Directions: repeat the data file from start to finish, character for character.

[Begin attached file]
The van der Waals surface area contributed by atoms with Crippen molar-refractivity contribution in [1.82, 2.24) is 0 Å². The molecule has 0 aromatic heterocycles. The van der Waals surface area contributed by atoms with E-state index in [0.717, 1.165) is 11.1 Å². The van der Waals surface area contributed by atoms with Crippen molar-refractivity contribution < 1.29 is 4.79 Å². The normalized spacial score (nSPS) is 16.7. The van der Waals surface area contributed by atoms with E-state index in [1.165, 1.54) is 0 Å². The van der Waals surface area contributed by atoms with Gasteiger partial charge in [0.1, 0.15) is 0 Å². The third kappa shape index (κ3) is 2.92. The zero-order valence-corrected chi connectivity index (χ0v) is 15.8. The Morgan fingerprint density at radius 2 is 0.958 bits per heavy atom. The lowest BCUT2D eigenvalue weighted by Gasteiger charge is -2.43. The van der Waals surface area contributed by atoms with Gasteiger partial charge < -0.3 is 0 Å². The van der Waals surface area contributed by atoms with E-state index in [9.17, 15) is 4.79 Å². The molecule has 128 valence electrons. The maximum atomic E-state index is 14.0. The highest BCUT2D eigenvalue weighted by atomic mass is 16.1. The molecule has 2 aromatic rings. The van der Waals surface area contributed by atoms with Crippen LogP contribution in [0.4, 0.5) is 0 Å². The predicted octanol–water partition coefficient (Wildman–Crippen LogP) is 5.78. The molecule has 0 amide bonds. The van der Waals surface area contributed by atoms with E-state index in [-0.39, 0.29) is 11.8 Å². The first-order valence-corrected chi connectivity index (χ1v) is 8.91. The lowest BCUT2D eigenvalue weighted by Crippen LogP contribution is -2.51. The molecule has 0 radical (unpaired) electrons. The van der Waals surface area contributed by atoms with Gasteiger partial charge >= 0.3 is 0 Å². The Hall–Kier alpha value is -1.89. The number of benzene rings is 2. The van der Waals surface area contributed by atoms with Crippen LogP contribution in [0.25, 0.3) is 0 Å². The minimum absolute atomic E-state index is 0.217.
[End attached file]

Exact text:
The van der Waals surface area contributed by atoms with Crippen molar-refractivity contribution in [1.82, 2.24) is 0 Å². The molecule has 0 aromatic heterocycles. The van der Waals surface area contributed by atoms with E-state index in [0.717, 1.165) is 11.1 Å². The van der Waals surface area contributed by atoms with Crippen molar-refractivity contribution < 1.29 is 4.79 Å². The normalized spacial score (nSPS) is 16.7. The van der Waals surface area contributed by atoms with E-state index in [1.165, 1.54) is 0 Å². The van der Waals surface area contributed by atoms with Gasteiger partial charge in [0.1, 0.15) is 0 Å². The third kappa shape index (κ3) is 2.92. The zero-order valence-corrected chi connectivity index (χ0v) is 15.8. The Morgan fingerprint density at radius 2 is 0.958 bits per heavy atom. The lowest BCUT2D eigenvalue weighted by Gasteiger charge is -2.43. The van der Waals surface area contributed by atoms with Gasteiger partial charge < -0.3 is 0 Å². The van der Waals surface area contributed by atoms with E-state index in [9.17, 15) is 4.79 Å². The molecule has 128 valence electrons. The maximum atomic E-state index is 14.0. The highest BCUT2D eigenvalue weighted by atomic mass is 16.1. The molecule has 2 aromatic rings. The van der Waals surface area contributed by atoms with Crippen LogP contribution in [0.4, 0.5) is 0 Å². The predicted octanol–water partition coefficient (Wildman–Crippen LogP) is 5.78. The molecule has 0 amide bonds. The van der Waals surface area contributed by atoms with E-state index in [-0.39, 0.29) is 11.8 Å². The first-order valence-corrected chi connectivity index (χ1v) is 8.91. The lowest BCUT2D eigenvalue weighted by Crippen LogP contribution is -2.51. The molecule has 0 radical (unpaired) electrons. The van der Waals surface area contributed by atoms with Gasteiger partial charge >= 0.3 is 0 Å². The Hall–Kier alpha value is -1.89. The number of benzene rings is 2. The van der Waals surface area contributed by atoms with Crippen LogP contribution in [0.25, 0.3) is 0 Å². The minimum absolute atomic E-state index is 0.217.